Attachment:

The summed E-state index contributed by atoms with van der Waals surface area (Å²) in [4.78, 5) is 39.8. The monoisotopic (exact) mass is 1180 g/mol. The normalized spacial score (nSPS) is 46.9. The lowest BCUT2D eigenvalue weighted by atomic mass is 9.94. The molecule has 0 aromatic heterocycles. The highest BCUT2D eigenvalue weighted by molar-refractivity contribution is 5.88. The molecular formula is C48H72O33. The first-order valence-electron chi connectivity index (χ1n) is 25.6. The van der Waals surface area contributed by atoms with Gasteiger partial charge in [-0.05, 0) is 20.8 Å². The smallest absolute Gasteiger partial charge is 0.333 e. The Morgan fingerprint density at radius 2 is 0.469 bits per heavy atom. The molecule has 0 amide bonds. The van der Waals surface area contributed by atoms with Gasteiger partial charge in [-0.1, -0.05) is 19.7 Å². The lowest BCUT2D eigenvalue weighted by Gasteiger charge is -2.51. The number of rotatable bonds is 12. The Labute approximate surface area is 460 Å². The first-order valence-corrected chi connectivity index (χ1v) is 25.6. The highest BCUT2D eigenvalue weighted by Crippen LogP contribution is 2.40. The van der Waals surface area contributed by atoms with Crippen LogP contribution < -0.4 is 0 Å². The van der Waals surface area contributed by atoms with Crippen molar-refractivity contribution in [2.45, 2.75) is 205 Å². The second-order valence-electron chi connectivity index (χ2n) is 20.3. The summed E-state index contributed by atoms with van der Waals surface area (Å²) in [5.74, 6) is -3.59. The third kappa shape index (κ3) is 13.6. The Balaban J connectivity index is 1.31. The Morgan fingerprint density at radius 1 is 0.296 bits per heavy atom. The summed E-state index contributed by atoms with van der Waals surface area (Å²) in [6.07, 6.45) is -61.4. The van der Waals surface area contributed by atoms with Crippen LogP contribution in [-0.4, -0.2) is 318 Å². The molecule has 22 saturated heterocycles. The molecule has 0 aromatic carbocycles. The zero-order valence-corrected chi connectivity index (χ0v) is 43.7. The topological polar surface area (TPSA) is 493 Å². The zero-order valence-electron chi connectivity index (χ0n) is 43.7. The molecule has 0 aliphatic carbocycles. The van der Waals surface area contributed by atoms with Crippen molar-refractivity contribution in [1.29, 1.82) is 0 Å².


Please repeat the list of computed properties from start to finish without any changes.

The summed E-state index contributed by atoms with van der Waals surface area (Å²) in [4.78, 5) is 39.8. The monoisotopic (exact) mass is 1180 g/mol. The normalized spacial score (nSPS) is 46.9. The lowest BCUT2D eigenvalue weighted by atomic mass is 9.94. The molecule has 0 aromatic heterocycles. The highest BCUT2D eigenvalue weighted by molar-refractivity contribution is 5.88. The molecular formula is C48H72O33. The first-order valence-electron chi connectivity index (χ1n) is 25.6. The van der Waals surface area contributed by atoms with Gasteiger partial charge in [-0.05, 0) is 20.8 Å². The smallest absolute Gasteiger partial charge is 0.333 e. The Morgan fingerprint density at radius 2 is 0.469 bits per heavy atom. The molecule has 0 amide bonds. The van der Waals surface area contributed by atoms with Gasteiger partial charge in [-0.1, -0.05) is 19.7 Å². The lowest BCUT2D eigenvalue weighted by Gasteiger charge is -2.51. The number of rotatable bonds is 12. The Labute approximate surface area is 460 Å². The first-order valence-corrected chi connectivity index (χ1v) is 25.6. The highest BCUT2D eigenvalue weighted by Crippen LogP contribution is 2.40. The van der Waals surface area contributed by atoms with Crippen LogP contribution < -0.4 is 0 Å². The van der Waals surface area contributed by atoms with Crippen molar-refractivity contribution in [2.45, 2.75) is 205 Å². The second-order valence-electron chi connectivity index (χ2n) is 20.3. The summed E-state index contributed by atoms with van der Waals surface area (Å²) in [5.74, 6) is -3.59. The third kappa shape index (κ3) is 13.6. The Balaban J connectivity index is 1.31. The Morgan fingerprint density at radius 1 is 0.296 bits per heavy atom. The summed E-state index contributed by atoms with van der Waals surface area (Å²) in [6.07, 6.45) is -61.4. The van der Waals surface area contributed by atoms with Crippen LogP contribution in [-0.4, -0.2) is 318 Å². The molecule has 22 saturated heterocycles. The molecule has 0 aromatic carbocycles. The zero-order valence-corrected chi connectivity index (χ0v) is 43.7. The topological polar surface area (TPSA) is 493 Å². The zero-order valence-electron chi connectivity index (χ0n) is 43.7. The molecule has 0 aliphatic carbocycles. The van der Waals surface area contributed by atoms with Crippen molar-refractivity contribution in [1.29, 1.82) is 0 Å².